How Prozac and Alcohol Interact

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If you are one of the millions of Americans who take Prozac (fluoxetine) to treat depression or another mental health condition, there are certain precautions you should take—including avoiding or limiting alcohol use.

While having a glass of wine with dinner or enjoying a beer after work is a part of daily life for many people, it can potentially lead to serious issues if you take Prozac or a similar antidepressant.

This article discusses what you should know about mixing Prozac and alcohol, including the side effects you may experience and what you can do if you need help with your drinking.

Can You Mix Prozac and Alcohol?

You should avoid consuming alcohol while you are taking Prozac. The interactions that may occur when mixing these two substances pose several serious health risks. Combining the two can lead to:

Increased Drowsiness

The U.S. Food and Drug Administration (FDA) notes that Prozac can cause feelings of sleepiness that can affect your ability to drive and react quickly. Mixing your medication with alcohol can worsen these effects.

Research suggests that people who take SSRI medications are at a higher risk of being involved in car accidents, particularly when they first start taking their medication or when their dosage is modified. Mixing Prozac with alcohol can heighten this already elevated risk.

Serotonin Toxicity

Like Prozac, alcohol also increases serotonin levels in the brain. Excessively high serotonin levels can lead to a potentially dangerous condition known as serotonin syndrome. Mixing Prozac and alcohol may increase the risk for this condition.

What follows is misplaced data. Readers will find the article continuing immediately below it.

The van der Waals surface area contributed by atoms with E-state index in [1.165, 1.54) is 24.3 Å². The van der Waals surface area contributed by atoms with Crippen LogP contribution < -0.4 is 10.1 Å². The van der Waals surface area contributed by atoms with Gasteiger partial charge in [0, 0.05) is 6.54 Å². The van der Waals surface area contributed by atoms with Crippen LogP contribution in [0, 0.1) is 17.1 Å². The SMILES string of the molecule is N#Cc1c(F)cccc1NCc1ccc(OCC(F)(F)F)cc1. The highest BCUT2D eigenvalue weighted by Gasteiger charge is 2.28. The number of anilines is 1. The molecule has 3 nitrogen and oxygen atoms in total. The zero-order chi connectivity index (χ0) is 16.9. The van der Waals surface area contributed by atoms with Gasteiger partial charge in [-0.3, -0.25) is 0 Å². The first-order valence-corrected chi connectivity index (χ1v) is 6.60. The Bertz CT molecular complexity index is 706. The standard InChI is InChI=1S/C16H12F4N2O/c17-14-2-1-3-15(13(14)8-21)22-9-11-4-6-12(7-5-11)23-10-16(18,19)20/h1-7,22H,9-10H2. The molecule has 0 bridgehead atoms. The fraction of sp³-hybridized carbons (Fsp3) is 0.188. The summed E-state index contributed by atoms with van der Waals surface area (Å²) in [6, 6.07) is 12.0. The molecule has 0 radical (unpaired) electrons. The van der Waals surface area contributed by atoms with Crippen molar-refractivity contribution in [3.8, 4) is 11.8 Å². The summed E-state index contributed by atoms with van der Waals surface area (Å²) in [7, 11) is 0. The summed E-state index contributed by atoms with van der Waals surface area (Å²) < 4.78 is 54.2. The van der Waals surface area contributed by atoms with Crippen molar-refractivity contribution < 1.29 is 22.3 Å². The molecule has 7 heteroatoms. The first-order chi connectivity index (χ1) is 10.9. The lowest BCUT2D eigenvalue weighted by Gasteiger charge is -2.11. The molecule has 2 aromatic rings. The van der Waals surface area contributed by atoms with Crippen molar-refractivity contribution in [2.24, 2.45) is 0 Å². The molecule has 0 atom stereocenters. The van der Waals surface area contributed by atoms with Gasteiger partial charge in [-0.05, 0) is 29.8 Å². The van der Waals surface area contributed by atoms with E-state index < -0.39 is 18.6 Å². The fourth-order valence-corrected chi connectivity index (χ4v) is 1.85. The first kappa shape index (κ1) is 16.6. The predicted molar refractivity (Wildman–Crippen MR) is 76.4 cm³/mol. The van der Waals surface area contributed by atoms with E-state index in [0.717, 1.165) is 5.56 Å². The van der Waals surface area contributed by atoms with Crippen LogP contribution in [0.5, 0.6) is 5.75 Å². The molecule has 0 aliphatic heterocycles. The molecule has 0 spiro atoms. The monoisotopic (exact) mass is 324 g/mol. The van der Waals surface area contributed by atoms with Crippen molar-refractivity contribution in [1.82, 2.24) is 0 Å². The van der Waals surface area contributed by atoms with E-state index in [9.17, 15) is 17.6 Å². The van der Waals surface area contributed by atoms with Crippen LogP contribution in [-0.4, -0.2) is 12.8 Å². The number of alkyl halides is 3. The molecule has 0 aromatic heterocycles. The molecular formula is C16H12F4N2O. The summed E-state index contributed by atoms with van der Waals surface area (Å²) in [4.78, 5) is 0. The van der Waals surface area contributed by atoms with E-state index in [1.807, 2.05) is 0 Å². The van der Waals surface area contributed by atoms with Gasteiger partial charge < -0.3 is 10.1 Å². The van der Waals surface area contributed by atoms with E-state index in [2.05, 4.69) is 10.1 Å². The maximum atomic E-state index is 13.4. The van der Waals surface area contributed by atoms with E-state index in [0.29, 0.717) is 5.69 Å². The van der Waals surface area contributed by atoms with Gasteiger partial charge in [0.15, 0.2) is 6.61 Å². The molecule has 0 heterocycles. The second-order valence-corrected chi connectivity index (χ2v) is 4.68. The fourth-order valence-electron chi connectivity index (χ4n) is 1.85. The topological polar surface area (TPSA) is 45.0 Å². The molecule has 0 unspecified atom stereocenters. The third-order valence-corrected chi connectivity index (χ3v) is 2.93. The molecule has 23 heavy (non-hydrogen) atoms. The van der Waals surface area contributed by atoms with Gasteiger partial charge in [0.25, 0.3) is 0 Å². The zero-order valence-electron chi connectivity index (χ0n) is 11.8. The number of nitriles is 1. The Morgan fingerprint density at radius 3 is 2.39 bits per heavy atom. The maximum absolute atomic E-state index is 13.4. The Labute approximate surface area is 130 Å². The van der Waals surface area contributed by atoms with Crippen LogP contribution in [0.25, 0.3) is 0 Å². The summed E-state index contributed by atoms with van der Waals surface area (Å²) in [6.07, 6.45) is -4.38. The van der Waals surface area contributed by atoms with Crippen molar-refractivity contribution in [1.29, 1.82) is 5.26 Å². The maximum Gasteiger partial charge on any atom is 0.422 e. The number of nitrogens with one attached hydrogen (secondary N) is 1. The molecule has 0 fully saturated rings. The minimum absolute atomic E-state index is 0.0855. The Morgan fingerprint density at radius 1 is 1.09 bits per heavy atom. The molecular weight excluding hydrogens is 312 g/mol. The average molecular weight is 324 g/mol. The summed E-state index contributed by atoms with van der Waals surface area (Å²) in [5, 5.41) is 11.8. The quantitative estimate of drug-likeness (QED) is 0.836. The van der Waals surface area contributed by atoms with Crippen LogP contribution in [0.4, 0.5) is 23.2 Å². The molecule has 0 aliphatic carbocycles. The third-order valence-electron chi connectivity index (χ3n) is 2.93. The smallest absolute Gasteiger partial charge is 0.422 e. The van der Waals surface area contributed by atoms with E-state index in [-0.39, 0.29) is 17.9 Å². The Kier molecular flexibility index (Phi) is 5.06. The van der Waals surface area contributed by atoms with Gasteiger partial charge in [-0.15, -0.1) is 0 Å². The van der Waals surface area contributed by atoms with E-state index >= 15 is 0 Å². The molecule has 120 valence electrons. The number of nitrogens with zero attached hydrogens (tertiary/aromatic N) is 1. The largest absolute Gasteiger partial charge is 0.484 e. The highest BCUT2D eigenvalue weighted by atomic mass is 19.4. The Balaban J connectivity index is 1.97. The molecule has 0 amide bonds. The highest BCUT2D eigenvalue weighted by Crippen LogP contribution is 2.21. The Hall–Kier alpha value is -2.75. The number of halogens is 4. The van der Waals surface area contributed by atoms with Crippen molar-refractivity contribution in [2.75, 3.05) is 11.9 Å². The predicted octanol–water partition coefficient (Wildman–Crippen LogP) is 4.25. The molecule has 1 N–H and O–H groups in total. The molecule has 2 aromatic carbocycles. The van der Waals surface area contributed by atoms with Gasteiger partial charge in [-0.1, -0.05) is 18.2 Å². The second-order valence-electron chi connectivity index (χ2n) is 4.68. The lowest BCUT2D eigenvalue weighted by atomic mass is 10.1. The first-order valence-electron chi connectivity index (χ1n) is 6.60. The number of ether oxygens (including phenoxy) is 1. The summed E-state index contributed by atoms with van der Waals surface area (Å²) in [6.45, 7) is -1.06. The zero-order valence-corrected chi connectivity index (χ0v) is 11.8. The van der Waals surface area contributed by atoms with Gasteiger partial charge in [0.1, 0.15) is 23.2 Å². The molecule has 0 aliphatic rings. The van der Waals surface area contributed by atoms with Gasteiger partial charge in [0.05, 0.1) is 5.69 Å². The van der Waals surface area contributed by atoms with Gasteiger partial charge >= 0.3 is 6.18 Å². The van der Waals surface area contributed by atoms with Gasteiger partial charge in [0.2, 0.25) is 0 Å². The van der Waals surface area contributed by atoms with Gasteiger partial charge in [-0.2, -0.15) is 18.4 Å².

Symptoms of serotonin syndrome include:

  • Confusion
  • Fever
  • Headache
  • High blood pressure
  • Irregular heartbeat
  • Muscle stiffness
  • Poor coordination
  • Rapid breathing
  • Restless and anxiety
  • Seizures
  • Tremors

More Severe Side Effects

While this medication is generally considered safe and effective, it can produce specific side effects. Some of these include:

  • Anxiety
  • Changes in appetite
  • Dizziness
  • Drowsiness
  • Headaches
  • Insomnia
  • Low libido
  • Weight changes

Taking Prozac and alcohol simultaneously can make these side effects more severe.

How Prozac Works

Prozac is often prescribed to treat depression, but it can also treat symptoms of other conditions, including anxiety, eating disorders, obsessive-compulsive disorder (OCD), and post-traumatic stress disorder (PTSD).

Prozac is a selective-serotonin reuptake inhibitor (SSRI). Medications in this class work by blocking the reabsorption of serotonin. Serotonin is a type of neurotransmitter, a chemical messenger that carries signals throughout the body.

Serotonin affects different body functions, including mood, behavior, and memory. By blocking the reabsorption of serotonin, Prozac makes it so that there is more of this neurotransmitter available in the brain. 

It was once believed that chemical imbalances in the brain, particularly low serotonin levels, were the cause of depression. However, recent research suggests little evidence connecting low serotonin to depression.

However, SSRIs continue to play an essential role in treating depression and other mental health conditions. More research is needed to fully understand the best ways to manage such conditions and the role SSRIs such as Prozac may play.

Should You Skip a Dose if You Plan to Drink?

While it might be tempting to skip a dose of your medication if you plan on drinking, such as if you are going to be attending a social event where alcohol will be consumed, it is never a good idea to skip your medication.